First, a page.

Catching Up With David Lee

David Lee played five seasons in Golden State. Last weekend, he returned to Oracle Arena for the first time since his retirement.

Just two weeks ago, the Warriors became the first team in NBA history with four All-Stars in consecutive seasons. The Dubs have had multiple All-Stars in each of the last four seasons now, but it wasn't that long ago that Golden State was left out of the annual All-Star Game year after year. After Latrell Sprewell made the team in 1997, the Warriors went without an All-Star for the next 16 years. The guy that broke the star-less streak? That would be David Lee, who made his first return to Oracle Arena as a retired player last weekend to take in Golden State's game against Oklahoma City.

In addition to being honored mid-game with a raucous standing ovation from the Oracle crowd, Lee met with the media prior to the game to discuss a variety of topics, including life as a retired player, his favorite memories of being a Warrior and his upcoming wedding with tennis star Caroline Wozniacki. Check out some of his responses below:

On wedding planning:

"Most important question, right? Going really well. Started a new job and planning that, so those are my two main things going on right now. And being a tennis fan, that's also on the agenda…It's one of the most nerve-wracking things I've ever been a part of, having to watch somebody and have zero control over an outcome, other than just being able to cheer somebody on. It's a pretty helpless feeling."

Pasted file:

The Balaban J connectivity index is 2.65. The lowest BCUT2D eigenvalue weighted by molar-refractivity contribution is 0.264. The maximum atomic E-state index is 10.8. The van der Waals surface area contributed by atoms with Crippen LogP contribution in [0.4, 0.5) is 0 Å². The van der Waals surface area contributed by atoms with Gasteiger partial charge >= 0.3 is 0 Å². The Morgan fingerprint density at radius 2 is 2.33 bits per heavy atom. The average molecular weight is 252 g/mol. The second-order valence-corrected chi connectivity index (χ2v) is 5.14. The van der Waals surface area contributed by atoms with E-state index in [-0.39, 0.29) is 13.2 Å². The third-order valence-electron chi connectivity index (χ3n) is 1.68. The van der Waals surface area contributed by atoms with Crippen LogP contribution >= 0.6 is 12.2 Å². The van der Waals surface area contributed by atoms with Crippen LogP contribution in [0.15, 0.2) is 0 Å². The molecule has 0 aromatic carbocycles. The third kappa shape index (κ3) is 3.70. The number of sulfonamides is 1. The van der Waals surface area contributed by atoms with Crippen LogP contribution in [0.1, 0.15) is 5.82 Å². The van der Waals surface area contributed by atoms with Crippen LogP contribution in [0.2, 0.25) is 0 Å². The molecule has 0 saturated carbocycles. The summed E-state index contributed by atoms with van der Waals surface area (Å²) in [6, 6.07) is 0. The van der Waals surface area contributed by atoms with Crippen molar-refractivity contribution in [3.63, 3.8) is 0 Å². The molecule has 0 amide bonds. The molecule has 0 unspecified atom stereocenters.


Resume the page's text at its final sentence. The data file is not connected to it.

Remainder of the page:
On the path of the franchise, and his role in it:

"It's incredible, and I just talked to coach Kerr about it a little bit. It's been amazing - you know, you keep seeing this roll continue – and to realize it's been a few years now since it started. So it's not like this is a new thing anymore. It's a thing that's been around for a few years and is continuing to get better."

"My biggest thing is I'm just happy to be a small part of it…Just the fact that I was able to win a championship and be a part of something so special, and it's continued on from there. And they've done it with an incredible group of people, with great character and great team chemistry, and obviously great ownership and coaching. So it's really cool to have been a part of that, and that's why I'll continue to support it whenever I'm out here."

On life as a retired player:

"I'm completely at peace with it. I'm really happy that I got to go out on my terms. I think that was something that was very important to me. I had the thought of playing another 2-3 years, and then got a great business opportunity off the court, and the offers that came through in free agency…I looked at that and I looked at what I had accomplished in the league, and thought that now would be as good a time as any. I told a story that I didn't know until I kind of watched the first game of the year. I was watching that Cleveland-Boston game and saw Gordon Hayward get hurt, and I said, ‘You know what, I think I'm good. I think I'm good sitting on the couch and observing this.' So, I'm completely at peace with it, and very, very happy to come back tonight. No awkward feelings. Just going to go support everybody and be a fan. So it's been great."

On his lasting memories with Golden State:

"Obviously the Championship…and really, just seeing this build year-by-year. And that's what so special. I'll never forget when I signed – and it's not like I was coming from a perennial winner, I was coming from a New York team that had lost a bunch of games – [a reporter] asked, like, ‘Why would you come? Explain to me again why you just signed here. I'm not really understanding it. They've been through X amount of losing seasons, and outside of the We Believe year, there's really been nothing positive to happen.' And my answer was, because I think – obviously the fan base is incredible – and I think it has some great potential. So, to see it build year after year was a really cool thing to be a part of."